Library of Congress


The Library of Congress > Teachers > Classroom Materials > Presentations and Activities > Timeline
Timeline Home Page
The American Revolution
British Reforms and Colonial Resistance
George Washington to William Crawford

Relations between Great Britain, its North American colonies, and the Indians were often difficult, to say the least. The British wanted to solve these problems so they could reduce the number of British troops needed and thereby reduce expenses. One attempt to bring peace was the Proclamation of 1763. This edict created a line of settlement beyond which colonists were forbidden to settle. In the following letter from George Washington to William Crawford, what views of the Proclamation did Washington express? In what ways might the Proclamation have affected Washington's personal interests? How did Washington distinguish "valuable" from "ordinary" or "middling" land?

View the original document from George Washington Papers. Use your browser's Back Button to return to this point.

I then desird the favour of you (as I understood Rights might now be had for the Lands, which have fallen within the Pensylvania Line) to look me out a Tract of about 1500, 2000, or more Acres somewhere in your Neighbourhood meaning only by this that it may be as contiguous to your own Settlemt. as such a body of good Land coud be found and about Jacobs Cabbins or somewhere on those Waters I am told this might be done. It will be easy for you to conceive that Ordinary, or even middling Land woud never answer my purpose or expectation so far from Navigation and under such a load of Expence as those Lands are incumbred with; No: A Tract to please me must be rich (of which no Person can be a better judge than yourself) and if possible to be good and level; Coud such a piece of Land as this be found you woud do me a singular favour in falling upon some method to secure it immediately from the attempts of any other as nothing is more certain than that the Lands cannot remain long ungranted when once it is known that Rights are to be had for them. What mode of proceeding is necessary in order to accomplish this design I am utterly at a loss to point out to you but as as your own Lands are under the same Circumstances self Interest will naturally lead you to an enquiry. . . .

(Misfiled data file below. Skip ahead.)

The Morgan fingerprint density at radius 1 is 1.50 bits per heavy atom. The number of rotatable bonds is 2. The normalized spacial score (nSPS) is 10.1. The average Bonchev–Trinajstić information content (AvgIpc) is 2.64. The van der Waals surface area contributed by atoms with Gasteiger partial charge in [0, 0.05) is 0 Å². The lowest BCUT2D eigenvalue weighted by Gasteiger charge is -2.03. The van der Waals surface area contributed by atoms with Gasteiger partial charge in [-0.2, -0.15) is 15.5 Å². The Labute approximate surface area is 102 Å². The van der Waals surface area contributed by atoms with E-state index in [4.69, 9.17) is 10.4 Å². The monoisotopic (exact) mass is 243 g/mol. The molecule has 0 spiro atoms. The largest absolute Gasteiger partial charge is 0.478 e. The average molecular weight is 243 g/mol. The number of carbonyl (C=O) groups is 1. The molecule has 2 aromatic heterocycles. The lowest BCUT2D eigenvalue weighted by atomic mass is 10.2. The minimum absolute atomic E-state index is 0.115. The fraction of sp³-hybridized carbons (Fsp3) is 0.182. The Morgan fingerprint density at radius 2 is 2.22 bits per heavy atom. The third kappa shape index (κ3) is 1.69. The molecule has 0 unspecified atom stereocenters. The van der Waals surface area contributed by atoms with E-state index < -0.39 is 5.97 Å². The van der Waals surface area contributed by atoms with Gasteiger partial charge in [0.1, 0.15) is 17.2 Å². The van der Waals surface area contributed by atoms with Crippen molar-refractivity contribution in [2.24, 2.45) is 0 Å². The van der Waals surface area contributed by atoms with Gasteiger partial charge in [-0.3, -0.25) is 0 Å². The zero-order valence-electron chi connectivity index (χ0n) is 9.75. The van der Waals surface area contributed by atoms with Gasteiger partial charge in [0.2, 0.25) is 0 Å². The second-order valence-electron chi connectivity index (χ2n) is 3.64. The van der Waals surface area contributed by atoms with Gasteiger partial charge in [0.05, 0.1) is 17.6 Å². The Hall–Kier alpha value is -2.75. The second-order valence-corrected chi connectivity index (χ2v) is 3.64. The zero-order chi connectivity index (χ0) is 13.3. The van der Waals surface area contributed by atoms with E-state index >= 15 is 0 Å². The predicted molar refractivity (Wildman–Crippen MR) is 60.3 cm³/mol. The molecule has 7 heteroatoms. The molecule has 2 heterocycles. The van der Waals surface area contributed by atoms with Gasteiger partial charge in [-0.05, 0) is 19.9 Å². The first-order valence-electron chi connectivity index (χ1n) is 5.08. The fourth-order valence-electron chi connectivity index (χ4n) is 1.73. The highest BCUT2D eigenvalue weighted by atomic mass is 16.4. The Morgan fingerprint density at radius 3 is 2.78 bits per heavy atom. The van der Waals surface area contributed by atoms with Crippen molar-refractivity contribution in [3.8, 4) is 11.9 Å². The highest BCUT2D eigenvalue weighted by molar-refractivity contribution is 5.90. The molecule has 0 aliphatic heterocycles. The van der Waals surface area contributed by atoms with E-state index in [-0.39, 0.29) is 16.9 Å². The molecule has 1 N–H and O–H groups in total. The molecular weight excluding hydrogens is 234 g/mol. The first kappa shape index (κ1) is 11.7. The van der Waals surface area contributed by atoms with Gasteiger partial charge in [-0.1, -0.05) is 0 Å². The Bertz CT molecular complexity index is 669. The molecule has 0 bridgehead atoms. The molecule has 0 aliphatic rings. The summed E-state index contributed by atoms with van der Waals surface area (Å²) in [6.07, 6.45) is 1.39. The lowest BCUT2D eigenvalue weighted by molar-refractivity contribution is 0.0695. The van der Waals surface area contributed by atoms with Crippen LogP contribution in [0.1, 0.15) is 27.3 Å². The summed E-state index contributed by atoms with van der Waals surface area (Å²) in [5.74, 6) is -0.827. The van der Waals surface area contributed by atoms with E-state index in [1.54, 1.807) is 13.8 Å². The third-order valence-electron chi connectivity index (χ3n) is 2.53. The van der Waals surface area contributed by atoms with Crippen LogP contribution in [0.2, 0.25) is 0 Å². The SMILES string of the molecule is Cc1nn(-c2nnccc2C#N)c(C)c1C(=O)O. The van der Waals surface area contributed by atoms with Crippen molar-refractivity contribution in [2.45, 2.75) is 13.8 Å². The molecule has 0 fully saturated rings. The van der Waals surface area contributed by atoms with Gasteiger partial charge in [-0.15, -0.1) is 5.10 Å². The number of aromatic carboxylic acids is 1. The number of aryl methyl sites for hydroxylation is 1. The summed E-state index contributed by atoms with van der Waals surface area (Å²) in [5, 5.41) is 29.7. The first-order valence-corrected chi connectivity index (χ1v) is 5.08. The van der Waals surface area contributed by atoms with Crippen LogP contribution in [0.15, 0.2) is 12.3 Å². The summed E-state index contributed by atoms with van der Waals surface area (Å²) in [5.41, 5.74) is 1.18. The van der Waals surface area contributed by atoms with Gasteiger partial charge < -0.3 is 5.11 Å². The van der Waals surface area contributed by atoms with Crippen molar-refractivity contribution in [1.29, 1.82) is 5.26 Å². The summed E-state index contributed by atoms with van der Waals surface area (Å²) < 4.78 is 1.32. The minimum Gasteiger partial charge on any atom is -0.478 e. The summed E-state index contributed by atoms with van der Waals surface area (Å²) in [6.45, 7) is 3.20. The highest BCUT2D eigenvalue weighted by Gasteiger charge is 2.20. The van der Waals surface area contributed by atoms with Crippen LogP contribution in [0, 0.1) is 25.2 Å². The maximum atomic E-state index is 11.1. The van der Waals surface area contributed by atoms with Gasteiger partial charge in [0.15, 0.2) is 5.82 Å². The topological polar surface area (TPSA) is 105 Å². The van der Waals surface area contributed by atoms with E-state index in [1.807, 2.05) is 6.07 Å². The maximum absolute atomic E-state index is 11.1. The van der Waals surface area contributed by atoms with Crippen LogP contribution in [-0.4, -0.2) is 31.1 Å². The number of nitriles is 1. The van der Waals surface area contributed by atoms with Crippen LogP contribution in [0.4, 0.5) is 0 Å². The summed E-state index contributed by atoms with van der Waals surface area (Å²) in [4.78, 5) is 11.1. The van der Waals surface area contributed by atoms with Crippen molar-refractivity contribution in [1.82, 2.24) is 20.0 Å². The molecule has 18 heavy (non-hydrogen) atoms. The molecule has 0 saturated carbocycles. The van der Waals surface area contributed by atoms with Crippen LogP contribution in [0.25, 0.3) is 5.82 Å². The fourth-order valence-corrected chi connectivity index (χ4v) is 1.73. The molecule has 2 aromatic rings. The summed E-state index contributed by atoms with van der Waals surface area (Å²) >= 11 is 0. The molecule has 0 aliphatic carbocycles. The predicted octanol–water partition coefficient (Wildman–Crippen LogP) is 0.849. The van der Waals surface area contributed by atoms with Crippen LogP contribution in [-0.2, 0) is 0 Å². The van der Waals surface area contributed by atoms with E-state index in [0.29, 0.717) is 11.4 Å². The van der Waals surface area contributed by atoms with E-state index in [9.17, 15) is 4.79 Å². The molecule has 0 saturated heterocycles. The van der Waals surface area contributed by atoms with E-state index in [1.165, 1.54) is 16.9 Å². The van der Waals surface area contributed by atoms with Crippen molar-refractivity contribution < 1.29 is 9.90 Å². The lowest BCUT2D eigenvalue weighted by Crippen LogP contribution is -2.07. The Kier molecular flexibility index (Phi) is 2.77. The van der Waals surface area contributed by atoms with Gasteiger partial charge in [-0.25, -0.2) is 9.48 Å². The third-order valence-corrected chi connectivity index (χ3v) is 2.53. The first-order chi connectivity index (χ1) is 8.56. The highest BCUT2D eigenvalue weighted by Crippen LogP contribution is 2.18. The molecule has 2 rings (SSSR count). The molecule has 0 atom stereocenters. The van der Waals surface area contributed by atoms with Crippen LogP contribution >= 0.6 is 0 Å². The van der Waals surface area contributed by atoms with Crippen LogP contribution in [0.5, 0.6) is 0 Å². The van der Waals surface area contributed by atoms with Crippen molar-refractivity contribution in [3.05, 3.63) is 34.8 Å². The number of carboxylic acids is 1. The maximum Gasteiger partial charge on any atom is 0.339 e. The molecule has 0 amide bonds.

The other matter, just now hinted at and which I proposed in my last to join you in attempting to secure some of the most valuable Lands in the King's part which I think may be accomplished after a while notwithstanding the Proclamation that restrains it at present and prohibits the Settling of them at all for I can never look upon that Proclamation in any other light (but this I say between ourselves) than as a temporary expedient to quiet the Minds of the Indians and must fall of course in a few years especially when those Indians are consenting to our Occupying the Lands. Any person therefore who neglects the present oppertunity of hunting out good Lands and in some measure marking and distinguishing them for their own (in order to keep others from settling them) will never regain it, if therefore you will be at the trouble of seeking out the Lands I will take upon me the part of securing them so soon as there is a possibility of doing it and will moreover be at all the Cost and charges of Surveying and Patenting &c. after which you shall have such a reasonable proportion of the whole as we may fix upon at our first meeting as I shall find it absolutely necessary and convenient for the better furthering of the design to let some few of my friends be concernd in the Scheme and who must also partake of the advantages.
top of page

View the original document from George Washington Papers. Use your browser's Back Button to return to this point.